I am particularly excited to encourage and assist more organizations and institutions to engage refugees and other newcomer populations in these transformative learning endeavors. I believe that these learning experiences embody the values of democratic citizenship and multiculturalism, as they allow newcomers to access different places and people, and to contribute their own unique knowledge and assets. These are the kinds of learning spaces that I want to promote and facilitate in my world and I hope they are included in the future of Experiential Education.
Who or what inspires you?
I am consistently blown away by the profundity of refugee youths' thoughts and feelings after they are invited into spaces of learning and adventure that they never anticipated experiencing in their lifetimes. I am smitten by their eloquent understanding of the importance of nature, exploration, stewardship, adventure as well as critical reflection and thinking. I am inspired by their ability to straddle two or more cultures, speak multiple languages, and challenge themselves to continue to step out of their comfort zones for the sake of learning and self-growth. I am thrilled when they introduce their parents, siblings, and extended family members or friends to outdoor activities like camping, kayaking, hiking, birdwatching, and river clean-ups or simply take them to green spaces where they can picnic and play simple icebreaker games that they learned from REACH. I see the future in them (and my amazing son who has tagged along with me at all REACH activities since the age of 9), and I am giddy with anticipation of what they can (will) do to transform the world around them.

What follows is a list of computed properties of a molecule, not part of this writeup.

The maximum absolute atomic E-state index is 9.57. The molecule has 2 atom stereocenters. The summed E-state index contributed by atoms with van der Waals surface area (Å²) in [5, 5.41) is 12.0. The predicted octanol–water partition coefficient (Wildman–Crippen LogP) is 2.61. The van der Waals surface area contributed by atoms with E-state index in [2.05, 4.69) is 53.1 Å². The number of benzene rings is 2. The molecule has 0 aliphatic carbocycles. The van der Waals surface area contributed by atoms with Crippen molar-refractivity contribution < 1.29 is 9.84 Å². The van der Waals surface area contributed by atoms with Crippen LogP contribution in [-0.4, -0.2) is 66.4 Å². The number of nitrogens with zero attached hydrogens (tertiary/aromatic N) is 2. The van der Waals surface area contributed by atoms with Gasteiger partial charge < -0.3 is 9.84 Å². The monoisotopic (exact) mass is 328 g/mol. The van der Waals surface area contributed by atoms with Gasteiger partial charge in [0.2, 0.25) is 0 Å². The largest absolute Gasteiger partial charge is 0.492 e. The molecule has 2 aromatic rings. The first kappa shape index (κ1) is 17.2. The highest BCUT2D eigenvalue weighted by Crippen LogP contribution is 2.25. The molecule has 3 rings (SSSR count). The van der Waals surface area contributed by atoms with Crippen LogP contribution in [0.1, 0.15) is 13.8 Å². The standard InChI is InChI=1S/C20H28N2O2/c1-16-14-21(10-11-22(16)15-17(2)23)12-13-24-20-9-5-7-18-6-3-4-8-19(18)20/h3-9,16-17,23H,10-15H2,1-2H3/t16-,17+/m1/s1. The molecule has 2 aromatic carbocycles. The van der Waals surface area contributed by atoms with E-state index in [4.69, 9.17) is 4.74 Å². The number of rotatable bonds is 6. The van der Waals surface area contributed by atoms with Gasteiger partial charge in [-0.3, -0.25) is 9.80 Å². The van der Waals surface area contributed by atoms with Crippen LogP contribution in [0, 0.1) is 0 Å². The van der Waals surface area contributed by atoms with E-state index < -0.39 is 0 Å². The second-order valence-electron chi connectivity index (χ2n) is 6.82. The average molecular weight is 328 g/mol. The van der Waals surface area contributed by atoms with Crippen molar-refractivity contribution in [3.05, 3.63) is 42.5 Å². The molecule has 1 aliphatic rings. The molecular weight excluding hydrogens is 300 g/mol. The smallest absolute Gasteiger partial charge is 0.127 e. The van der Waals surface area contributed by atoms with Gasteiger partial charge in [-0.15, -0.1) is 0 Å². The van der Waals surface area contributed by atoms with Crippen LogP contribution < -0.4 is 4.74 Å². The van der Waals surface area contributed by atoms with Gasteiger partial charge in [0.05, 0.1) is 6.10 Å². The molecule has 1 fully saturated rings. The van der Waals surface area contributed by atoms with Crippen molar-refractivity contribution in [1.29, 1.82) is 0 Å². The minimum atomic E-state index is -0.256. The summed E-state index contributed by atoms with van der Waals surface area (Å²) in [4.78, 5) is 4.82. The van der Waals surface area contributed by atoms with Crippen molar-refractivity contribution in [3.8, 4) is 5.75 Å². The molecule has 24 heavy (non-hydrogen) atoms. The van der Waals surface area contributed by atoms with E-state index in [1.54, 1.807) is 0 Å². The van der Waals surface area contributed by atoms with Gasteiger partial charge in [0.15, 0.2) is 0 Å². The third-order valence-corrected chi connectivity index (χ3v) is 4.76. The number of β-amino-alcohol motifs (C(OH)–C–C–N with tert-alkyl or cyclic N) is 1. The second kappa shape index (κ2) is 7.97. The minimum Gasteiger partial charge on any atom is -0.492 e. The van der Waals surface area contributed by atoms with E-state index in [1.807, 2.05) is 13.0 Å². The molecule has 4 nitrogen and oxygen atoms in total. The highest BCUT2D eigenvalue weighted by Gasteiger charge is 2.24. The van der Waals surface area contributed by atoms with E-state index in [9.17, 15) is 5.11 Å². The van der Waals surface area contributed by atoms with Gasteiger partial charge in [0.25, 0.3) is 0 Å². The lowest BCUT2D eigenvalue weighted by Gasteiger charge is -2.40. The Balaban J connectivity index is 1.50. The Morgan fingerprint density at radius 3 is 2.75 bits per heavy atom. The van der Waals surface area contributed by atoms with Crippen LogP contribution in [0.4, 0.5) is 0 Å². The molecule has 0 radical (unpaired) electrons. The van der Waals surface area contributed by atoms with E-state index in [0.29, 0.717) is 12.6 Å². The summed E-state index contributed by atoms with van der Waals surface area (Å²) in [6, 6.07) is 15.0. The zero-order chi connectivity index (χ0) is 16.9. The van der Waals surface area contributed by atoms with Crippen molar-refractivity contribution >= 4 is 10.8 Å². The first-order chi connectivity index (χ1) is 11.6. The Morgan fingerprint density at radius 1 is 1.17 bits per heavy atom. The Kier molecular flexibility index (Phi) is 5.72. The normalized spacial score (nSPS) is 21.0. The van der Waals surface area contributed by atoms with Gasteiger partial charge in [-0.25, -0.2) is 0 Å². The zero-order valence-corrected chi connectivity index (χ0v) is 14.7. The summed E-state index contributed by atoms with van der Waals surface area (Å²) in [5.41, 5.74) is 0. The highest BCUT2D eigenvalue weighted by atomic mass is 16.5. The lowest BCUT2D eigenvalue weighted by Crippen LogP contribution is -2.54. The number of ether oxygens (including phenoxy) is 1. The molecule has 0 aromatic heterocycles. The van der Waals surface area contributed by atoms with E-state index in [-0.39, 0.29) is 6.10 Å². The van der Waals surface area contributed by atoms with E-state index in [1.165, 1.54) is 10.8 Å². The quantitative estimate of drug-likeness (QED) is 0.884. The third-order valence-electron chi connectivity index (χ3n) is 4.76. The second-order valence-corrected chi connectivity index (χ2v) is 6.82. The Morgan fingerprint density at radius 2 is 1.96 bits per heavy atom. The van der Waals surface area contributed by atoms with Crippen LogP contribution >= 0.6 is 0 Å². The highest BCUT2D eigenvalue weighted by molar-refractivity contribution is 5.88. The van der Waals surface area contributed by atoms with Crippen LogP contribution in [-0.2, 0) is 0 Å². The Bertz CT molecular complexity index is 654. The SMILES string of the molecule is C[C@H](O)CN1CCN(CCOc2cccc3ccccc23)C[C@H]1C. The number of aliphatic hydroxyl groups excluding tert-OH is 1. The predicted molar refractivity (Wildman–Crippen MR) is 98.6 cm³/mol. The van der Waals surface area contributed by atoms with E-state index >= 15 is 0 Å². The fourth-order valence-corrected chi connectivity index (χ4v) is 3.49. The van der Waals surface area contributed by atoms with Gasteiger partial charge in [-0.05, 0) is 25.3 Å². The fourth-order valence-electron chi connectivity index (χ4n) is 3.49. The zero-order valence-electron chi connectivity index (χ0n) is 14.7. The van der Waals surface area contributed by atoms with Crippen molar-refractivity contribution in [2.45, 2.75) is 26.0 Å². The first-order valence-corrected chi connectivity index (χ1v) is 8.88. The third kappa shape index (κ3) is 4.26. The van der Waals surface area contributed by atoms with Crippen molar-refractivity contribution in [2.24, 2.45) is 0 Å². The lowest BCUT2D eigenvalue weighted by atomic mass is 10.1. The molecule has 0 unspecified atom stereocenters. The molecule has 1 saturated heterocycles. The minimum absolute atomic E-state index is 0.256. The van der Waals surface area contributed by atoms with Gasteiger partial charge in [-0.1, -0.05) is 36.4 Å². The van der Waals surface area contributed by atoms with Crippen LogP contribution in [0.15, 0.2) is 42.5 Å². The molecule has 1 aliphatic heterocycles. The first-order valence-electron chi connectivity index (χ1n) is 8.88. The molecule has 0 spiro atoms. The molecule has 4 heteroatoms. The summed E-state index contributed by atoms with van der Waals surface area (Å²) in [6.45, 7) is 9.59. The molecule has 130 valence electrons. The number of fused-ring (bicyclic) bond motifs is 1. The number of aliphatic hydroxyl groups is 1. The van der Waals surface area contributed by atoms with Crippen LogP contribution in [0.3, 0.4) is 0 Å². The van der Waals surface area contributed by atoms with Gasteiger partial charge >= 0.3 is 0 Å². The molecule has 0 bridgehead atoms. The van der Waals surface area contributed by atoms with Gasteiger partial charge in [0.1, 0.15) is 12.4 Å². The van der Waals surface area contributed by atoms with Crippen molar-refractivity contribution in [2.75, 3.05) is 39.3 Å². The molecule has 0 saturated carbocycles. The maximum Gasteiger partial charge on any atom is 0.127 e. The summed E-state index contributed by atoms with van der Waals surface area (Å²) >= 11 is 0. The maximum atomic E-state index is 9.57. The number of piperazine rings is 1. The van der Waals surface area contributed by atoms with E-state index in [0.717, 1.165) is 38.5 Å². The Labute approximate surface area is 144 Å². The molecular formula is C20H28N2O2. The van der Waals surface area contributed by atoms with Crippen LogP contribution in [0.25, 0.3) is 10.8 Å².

In your free time, we can probably find you:
Ha! What free time? Let's see, in the next few weeks of intermittent free time, I plan on going for a cold paddle with friends on the Chicago River or Lake Michigan, hitting the single track mountain bike trails in my area, and chilling out with a morning coffee and newspaper.
How long have you been involved with AEE?
I've known about AEE and utilized some of its resources for the last 15 years, but I only recently joined AEE in 2020. Initially, I followed AEE because I develop and teach experiential learning courses at the university level, and I appreciate the dynamic articles about the topic published in the AEE's Journal of Experiential Education. However, I finally became a member in order to find another community of learning that would help me to strategize innovative programs for REACH and build upon my own professional growth.
What is the most rewarding part about being a Member of AEE?
I'm still a rather new member, but I have really enjoyed the two annual conferences that I’ve attended and the variety of people and workshops. Of course, my membership began during the pandemic, so while it's nice to engage virtually, I am hoping to become more involved and meet more people now that we can safely gather in person more frequently. I imagine building more social networks with creative and motivated AEE members will be very rewarding!
Favorite Moment at AEE?
One thing I recall is jumping in my seat with excitement while participating in AEE member Chad Thatcher's 2020 workshop on serendipity. He was speaking my language and I felt that kind of elation one feels when ideas in one's mind come to life through another person's words or actions. During that workshop, I spent time in small breakout groups with equally excited participants from France, Israel, middle America and the west coast. It was just a dynamic moment for me where we all shared our thoughts, ideas, and lived experiences of practicing a sagacious mindset and seizing moments of serendipity. At the subsequent annual AEE conference, I co-presented at a workshop with two of my refugee colleagues from REACH. Afterwards, a workshop attendant and his wife contacted me, inviting REACH to bring our Peer Mentors (youth leaders) on a road to visit their camp in Idaho. While we couldn’t make it all the way to Idaho, we did take the kids camping and hiking in Yellowstone and Grand Teton National Parks later that year!
Connect with Shana:
I welcome other AEE members to reach out to me, to share their thoughts and ideas with me, or to learn more about the work we do at Refugee Education & Adventure Challenge (REACH). We eagerly invest in partnerships and opportunities to collaborate. And I’m a huge proponent of the power of networking!